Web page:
• I'm doing my best to uphold the lazy American stereotype. An explination: I didn't pack any "office" type clothes because packing for 5 months is interesting enough without trying to please silly people in an office. Also! the Brits in the office just dress up a lot more than our own American offices. No big surprise.
  • I know I already said it, but they really do drink that much tea.
  • The low low cubicle walls makes me feel like I'm just a breath away from the office stylings of Mad Men.
  • It's nice being distracted by people you can actually see. It's a change of pace. I'm sure that might get old at some point.
  • I made my first journey with a cozy of tea drinkers today. I prefer coffee still. And I'll have to do some hunting of my own soon for new coffee. Sigh.
In the realm of small updates, we did not make it to southern Wales last weekend. It happens. Though it is still on the agenda and Mt. Snowden is definitely on the agenda, regardless of weather. I'm also plotting the next time I'll make Mexican food. Some things you just have to do yourself.

Happy Thursday, all!


brecon beacon beckons

The weekend is almost here and all my changes, travel, and adjustments finally caught up. With a migraine I am. Or I was, rather. Things are better now since I took my drugs, but when I arrived in the morning for a group breakfast I was completely loopy. Then I was confronted with beans at breakfast. That didn't help. In that moment I likened me trying to figure out what a proper English breakfast looks like to a choose your adventure story. I wasn't prepared and didn't know which thing to pick up or pass on. I was waved off the black pudding by a gentlemanly co-worker.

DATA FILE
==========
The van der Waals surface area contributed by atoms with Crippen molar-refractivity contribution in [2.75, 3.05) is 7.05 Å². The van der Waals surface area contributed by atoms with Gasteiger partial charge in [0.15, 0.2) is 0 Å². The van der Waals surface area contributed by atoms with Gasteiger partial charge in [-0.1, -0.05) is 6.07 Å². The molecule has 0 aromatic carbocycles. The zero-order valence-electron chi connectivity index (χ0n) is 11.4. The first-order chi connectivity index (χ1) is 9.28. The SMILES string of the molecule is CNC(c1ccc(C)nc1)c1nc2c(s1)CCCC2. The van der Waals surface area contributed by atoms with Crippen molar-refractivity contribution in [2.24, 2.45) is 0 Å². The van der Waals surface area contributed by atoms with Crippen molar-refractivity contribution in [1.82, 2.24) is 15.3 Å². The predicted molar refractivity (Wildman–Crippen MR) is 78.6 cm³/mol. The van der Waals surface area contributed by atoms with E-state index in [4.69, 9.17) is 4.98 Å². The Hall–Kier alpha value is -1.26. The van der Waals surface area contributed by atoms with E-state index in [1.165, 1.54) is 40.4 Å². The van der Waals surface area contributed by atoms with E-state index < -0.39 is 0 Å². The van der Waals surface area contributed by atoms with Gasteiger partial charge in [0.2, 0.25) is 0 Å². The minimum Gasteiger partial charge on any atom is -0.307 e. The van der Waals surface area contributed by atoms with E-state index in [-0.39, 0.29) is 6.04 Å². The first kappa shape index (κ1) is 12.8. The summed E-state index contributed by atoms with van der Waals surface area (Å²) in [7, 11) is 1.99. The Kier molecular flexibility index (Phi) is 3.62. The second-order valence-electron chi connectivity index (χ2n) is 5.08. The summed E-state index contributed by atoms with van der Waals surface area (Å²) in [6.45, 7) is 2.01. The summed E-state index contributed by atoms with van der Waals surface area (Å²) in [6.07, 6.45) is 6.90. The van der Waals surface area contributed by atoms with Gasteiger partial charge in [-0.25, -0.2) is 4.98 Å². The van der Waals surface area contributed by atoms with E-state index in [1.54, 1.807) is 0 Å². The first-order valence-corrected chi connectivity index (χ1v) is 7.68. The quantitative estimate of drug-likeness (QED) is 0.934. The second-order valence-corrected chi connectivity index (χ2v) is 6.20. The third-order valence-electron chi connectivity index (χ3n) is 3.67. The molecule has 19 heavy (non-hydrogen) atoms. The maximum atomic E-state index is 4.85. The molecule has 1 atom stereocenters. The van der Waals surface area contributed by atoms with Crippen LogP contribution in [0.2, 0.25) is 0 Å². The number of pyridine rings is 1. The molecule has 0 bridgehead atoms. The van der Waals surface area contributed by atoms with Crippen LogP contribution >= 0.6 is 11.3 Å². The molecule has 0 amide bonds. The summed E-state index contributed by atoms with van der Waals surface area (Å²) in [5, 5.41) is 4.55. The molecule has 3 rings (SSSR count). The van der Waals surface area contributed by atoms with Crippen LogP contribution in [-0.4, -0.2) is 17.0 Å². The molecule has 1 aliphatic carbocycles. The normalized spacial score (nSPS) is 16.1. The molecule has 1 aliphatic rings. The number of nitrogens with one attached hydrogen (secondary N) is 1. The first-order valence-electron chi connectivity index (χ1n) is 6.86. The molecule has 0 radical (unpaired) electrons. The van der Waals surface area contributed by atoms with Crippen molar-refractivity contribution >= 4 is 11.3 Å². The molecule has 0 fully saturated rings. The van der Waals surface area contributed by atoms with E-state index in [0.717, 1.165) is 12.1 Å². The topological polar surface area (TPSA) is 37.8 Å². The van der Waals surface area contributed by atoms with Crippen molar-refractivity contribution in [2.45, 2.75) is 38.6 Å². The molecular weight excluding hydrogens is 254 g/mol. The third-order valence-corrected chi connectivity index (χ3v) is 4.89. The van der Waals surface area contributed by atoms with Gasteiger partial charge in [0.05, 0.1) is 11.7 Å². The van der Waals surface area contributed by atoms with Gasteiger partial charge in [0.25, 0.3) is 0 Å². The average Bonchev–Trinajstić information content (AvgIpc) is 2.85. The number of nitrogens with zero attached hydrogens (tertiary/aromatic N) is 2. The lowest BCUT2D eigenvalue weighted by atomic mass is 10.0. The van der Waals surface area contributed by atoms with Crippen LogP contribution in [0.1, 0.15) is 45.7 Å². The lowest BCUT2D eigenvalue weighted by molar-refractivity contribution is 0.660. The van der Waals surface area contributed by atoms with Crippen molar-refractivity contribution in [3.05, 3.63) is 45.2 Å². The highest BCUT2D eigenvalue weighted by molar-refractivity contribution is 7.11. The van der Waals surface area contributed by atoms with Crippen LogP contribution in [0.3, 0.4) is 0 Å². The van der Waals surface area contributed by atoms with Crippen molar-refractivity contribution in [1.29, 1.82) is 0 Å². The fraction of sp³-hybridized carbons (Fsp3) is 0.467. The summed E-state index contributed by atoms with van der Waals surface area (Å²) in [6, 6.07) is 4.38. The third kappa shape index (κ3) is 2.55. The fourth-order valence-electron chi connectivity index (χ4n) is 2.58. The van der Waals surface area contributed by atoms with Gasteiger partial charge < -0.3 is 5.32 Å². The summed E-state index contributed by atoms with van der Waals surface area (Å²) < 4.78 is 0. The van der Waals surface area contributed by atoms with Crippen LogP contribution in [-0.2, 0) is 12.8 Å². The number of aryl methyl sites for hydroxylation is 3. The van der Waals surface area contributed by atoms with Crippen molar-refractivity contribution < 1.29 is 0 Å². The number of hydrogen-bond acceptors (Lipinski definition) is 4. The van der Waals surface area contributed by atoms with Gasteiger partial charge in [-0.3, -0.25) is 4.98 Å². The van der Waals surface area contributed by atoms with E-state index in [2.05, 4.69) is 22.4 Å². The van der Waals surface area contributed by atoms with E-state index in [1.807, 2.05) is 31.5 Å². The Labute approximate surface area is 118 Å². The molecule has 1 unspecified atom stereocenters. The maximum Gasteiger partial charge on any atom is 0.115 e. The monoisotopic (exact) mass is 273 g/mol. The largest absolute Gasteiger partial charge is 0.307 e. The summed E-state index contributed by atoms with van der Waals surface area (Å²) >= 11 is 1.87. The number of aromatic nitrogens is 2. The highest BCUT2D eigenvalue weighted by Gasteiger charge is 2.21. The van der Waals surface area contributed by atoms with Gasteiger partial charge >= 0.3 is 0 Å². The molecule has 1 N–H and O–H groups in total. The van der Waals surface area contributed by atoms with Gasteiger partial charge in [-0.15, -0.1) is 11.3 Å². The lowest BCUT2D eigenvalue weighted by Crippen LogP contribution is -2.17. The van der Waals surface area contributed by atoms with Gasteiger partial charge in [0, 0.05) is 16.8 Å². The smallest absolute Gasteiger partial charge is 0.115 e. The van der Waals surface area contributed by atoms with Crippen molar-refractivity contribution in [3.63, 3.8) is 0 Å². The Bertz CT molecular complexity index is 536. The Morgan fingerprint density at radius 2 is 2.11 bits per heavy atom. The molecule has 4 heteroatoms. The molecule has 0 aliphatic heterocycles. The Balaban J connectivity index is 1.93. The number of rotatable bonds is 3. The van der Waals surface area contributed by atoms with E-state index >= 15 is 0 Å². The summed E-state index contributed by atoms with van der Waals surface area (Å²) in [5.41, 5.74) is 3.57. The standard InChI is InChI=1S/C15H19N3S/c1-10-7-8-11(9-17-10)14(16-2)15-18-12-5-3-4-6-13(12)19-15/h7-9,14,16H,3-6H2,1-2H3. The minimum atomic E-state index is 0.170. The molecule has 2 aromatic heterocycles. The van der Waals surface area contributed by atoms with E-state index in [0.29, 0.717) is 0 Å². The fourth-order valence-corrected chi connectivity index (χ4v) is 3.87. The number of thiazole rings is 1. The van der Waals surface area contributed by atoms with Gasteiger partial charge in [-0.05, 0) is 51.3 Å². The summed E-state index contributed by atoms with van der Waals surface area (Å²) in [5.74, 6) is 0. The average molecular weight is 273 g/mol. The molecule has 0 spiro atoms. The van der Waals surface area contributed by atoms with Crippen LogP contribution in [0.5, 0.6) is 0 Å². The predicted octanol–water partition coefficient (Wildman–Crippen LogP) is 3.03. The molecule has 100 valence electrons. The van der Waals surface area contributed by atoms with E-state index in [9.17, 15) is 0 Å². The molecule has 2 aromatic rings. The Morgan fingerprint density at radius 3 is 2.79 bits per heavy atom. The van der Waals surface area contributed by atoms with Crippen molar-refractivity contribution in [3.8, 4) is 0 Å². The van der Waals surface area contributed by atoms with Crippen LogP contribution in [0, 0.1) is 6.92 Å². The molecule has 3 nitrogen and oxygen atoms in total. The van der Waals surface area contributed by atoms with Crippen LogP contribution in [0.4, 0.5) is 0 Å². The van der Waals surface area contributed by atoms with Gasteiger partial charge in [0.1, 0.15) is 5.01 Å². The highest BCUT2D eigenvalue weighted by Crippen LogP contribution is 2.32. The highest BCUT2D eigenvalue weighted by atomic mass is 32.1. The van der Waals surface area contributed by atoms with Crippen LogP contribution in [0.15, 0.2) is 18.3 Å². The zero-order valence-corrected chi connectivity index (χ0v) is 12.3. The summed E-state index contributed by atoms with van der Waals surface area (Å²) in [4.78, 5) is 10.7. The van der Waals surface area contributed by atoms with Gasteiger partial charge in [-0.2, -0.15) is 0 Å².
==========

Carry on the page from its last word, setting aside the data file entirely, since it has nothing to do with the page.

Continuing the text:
Things to look forward to: tomorrow we should be off to Brecon Beacons National Park in south Wales for a small walkabout. I think I shall like it. Take a look....

Hope y'all have a fantastic Friday and weekend.

Over and out.


Collective Nouns

Sitting in my new office digs at the lunch hour I can safely report that the British are huge tea drinkers. Not that everyone didn't know that already. But knowing intellectually and witnessing firsthand are two very different things. Very different things, indeed. To provide a little spacial context, I'm sititng near the door to the elevator that leads to a little coffee stand and the exit. I'm also sitting right next to the communal tea supply: there are 4 boxes, one with 160 bags in it, for approximately 6 people.

All throughout the day groups of people venture back and forth on tea excusions. The only thing I can compare it to, in terms of the frequency, is a smoke break. Top of the hour? Time for a tea break. Just finish lunch? Time for a tea break. Bored? Time for a tea break. It never ends. And it's almost always in packs. Except the word "packs" doesn't really provide the gravitas that I'm after. Think a parliment of owls, a murder of crows, a gaggle of geese, etc. etc. etc..

The order of the day is quite simple: create an appropriate collective noun for a group of british tea drinkers. Right now the best candidate I could come up with is a "staff of tea drinkers." It is with that small offering that I will now say I'm taking any and all suggestions to fill this gaping hole* in the English language. The winner will be sent a jar of marmite.

* ridiculous and telling spelling mistake pointed out by KFR; fixed at 16:16 UTC